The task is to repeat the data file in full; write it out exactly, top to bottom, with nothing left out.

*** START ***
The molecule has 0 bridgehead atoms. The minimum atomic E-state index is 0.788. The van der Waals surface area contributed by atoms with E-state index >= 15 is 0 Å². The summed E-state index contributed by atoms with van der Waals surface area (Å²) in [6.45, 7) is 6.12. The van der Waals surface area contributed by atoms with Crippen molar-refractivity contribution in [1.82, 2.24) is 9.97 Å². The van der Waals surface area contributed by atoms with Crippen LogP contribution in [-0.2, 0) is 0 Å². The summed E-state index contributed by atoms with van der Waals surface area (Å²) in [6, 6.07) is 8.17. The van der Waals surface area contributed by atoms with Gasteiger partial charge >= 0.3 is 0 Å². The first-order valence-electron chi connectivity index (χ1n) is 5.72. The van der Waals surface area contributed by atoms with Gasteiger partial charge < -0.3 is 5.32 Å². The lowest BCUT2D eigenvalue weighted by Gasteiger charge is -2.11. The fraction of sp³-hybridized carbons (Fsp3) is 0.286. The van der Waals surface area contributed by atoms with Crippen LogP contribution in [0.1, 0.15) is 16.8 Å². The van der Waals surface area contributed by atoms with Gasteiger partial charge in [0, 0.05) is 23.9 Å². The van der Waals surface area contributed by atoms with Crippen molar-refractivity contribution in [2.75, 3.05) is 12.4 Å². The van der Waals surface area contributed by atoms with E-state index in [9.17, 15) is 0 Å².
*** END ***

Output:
The molecule has 0 bridgehead atoms. The minimum atomic E-state index is 0.788. The van der Waals surface area contributed by atoms with E-state index >= 15 is 0 Å². The summed E-state index contributed by atoms with van der Waals surface area (Å²) in [6.45, 7) is 6.12. The van der Waals surface area contributed by atoms with Crippen molar-refractivity contribution in [1.82, 2.24) is 9.97 Å². The van der Waals surface area contributed by atoms with Crippen LogP contribution in [-0.2, 0) is 0 Å². The summed E-state index contributed by atoms with van der Waals surface area (Å²) in [6, 6.07) is 8.17. The van der Waals surface area contributed by atoms with Gasteiger partial charge >= 0.3 is 0 Å². The first-order valence-electron chi connectivity index (χ1n) is 5.72. The van der Waals surface area contributed by atoms with Gasteiger partial charge < -0.3 is 5.32 Å². The lowest BCUT2D eigenvalue weighted by Gasteiger charge is -2.11. The fraction of sp³-hybridized carbons (Fsp3) is 0.286. The van der Waals surface area contributed by atoms with Crippen LogP contribution in [0.1, 0.15) is 16.8 Å². The van der Waals surface area contributed by atoms with Gasteiger partial charge in [0, 0.05) is 23.9 Å². The van der Waals surface area contributed by atoms with Crippen molar-refractivity contribution in [2.75, 3.05) is 12.4 Å². The van der Waals surface area contributed by atoms with E-state index in [9.17, 15) is 0 Å².